Compared to the colourful interior extravaganzas enjoyed by travellers at new airports such as Beijing and Barajas in Madrid, the newly opened Heathrow terminal 5 is calmer on the eye. The name of the game is simple, loose-fitting, light-filled space facilitated by the vast expanses of glazing and column-free spaces.
KIT OF PARTS
Within these cathedral-like spaces is a ‘product family’ of non-flashy custom-designed objects such as desks, information beacons, light fittings, litter bins and bollards. And you’d better get used to them because they will be a familiar sight at BAA’s other new airport interiors over the next ten years such as Heathrow East.
Creating this ‘kit of parts’ to create ‘complete visual conformity’ over the vast interior spaces, BAA handed the reins of responsibility of the interior design to product designer Priestman Goode.
Their brief was to use all their experience in designing products to create enjoyment and pleasure in the little details that passengers touch and see.
The internal environment meetings that PG headed up with main architect Rogers Stirk & Harbour, production architect Pascall & Watson, lighting designer Speirs & Major and others were interesting and often ‘quite prickly’, says PG’s Paul Priestman. But the T5 product family was agreed quite early on in the process and enshrined into a product guide.
The result is a very refined product family that, apart from one or two humorous flourishes, is the result of a mature dialogue. “It doesn’t shout out at you because there are other things in the building that need to shout such as the information screens and signage,” he adds.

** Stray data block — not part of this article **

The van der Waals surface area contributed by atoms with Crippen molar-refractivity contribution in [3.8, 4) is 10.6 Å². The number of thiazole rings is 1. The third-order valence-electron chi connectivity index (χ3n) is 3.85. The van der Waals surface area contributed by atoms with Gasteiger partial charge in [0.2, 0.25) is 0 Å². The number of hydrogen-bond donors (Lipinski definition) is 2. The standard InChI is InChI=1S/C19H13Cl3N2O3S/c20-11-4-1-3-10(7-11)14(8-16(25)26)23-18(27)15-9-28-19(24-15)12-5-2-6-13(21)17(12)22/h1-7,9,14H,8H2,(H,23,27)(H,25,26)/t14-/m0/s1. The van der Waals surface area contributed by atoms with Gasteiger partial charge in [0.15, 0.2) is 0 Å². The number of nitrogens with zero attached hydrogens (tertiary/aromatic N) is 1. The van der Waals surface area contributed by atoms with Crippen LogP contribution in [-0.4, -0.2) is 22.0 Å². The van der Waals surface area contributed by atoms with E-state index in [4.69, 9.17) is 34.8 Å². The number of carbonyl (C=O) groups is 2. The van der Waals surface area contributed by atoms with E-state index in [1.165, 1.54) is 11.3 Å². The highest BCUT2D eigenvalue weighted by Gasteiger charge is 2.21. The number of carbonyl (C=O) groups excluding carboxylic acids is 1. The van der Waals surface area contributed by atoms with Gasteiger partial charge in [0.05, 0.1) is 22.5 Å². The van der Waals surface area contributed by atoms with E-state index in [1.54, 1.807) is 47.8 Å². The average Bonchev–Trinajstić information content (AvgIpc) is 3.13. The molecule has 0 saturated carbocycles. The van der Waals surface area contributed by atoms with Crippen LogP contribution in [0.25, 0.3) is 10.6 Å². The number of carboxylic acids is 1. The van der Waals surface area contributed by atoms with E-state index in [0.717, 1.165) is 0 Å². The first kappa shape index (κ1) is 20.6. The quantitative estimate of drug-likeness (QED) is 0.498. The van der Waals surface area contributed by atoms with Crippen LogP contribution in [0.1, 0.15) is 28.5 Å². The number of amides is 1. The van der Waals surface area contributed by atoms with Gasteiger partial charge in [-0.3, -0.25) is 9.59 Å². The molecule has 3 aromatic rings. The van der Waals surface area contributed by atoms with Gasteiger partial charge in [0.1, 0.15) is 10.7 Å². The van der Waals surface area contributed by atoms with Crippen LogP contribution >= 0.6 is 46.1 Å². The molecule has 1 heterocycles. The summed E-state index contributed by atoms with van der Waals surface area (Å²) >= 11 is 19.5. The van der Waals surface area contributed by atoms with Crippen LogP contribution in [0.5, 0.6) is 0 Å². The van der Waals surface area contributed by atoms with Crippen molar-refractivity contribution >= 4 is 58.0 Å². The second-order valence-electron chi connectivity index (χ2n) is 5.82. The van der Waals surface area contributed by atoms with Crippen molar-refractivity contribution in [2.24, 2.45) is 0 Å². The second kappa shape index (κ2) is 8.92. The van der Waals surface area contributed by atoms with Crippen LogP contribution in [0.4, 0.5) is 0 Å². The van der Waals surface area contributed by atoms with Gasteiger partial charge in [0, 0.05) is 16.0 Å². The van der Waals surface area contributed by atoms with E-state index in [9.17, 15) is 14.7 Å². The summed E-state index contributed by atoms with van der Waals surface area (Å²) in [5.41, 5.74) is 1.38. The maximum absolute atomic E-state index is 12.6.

The laid-back approach using a neutral palette of whites, blacks and greys is also far less likely to become dated and the height of the departure lounge means that the attention of passengers is more likely to be diverted to the spectacular views of London when they come through security.
So two months after the building opened and with the dust beginning to settle after the fiasco of the baggage handling malfunction, we asked Priestman to turn a candid eye on what particularly works in the building. He speaks about subtle details that a first-time visitor might miss.
FROM CHECK-IN DESKS TO DECLUTTERING
Among his picks are check-in desks which are designed to help you on your way and not to be a barrier and a walling system that enabled advertisements to be integrated into the white back-painted glass walls and pulled out, keeping the walls clean and advertising less random.
“When you enter an airport you are confronted with a series of obstacles before you can relax. We have designed check-in and gate desks that don’t give you the feeling you are speaking to someone stopping you from being where you want to be. It’s a subtle difference but it’s about making the check-in staff stand with you and help you on your way.”
The bumper protection system, required to protect the space from getting bashed about by trolleys and buggies, is integrated with every thing that touches the floor, such as litter bins and bollards. This is another innovation that simplifies and declutters the space, says Priestman.